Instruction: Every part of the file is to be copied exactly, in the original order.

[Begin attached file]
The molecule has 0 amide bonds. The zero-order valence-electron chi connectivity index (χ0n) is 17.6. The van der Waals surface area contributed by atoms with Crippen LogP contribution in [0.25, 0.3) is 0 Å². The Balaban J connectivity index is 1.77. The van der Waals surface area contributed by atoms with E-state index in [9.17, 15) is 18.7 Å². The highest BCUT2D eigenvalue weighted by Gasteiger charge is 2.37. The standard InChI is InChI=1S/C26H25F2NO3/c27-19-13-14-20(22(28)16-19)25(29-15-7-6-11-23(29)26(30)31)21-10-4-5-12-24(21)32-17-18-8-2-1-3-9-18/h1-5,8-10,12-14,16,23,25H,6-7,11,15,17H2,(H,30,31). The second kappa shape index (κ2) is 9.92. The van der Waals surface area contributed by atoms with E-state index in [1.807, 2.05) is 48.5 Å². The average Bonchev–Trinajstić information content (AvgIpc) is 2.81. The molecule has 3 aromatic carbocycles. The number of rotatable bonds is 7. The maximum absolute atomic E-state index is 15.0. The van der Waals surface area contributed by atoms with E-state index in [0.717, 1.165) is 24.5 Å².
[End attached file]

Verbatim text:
The molecule has 0 amide bonds. The zero-order valence-electron chi connectivity index (χ0n) is 17.6. The van der Waals surface area contributed by atoms with Crippen LogP contribution in [0.25, 0.3) is 0 Å². The Balaban J connectivity index is 1.77. The van der Waals surface area contributed by atoms with E-state index in [9.17, 15) is 18.7 Å². The highest BCUT2D eigenvalue weighted by Gasteiger charge is 2.37. The standard InChI is InChI=1S/C26H25F2NO3/c27-19-13-14-20(22(28)16-19)25(29-15-7-6-11-23(29)26(30)31)21-10-4-5-12-24(21)32-17-18-8-2-1-3-9-18/h1-5,8-10,12-14,16,23,25H,6-7,11,15,17H2,(H,30,31). The second kappa shape index (κ2) is 9.92. The van der Waals surface area contributed by atoms with E-state index in [1.807, 2.05) is 48.5 Å². The average Bonchev–Trinajstić information content (AvgIpc) is 2.81. The molecule has 3 aromatic carbocycles. The number of rotatable bonds is 7. The maximum absolute atomic E-state index is 15.0. The van der Waals surface area contributed by atoms with E-state index in [0.717, 1.165) is 24.5 Å².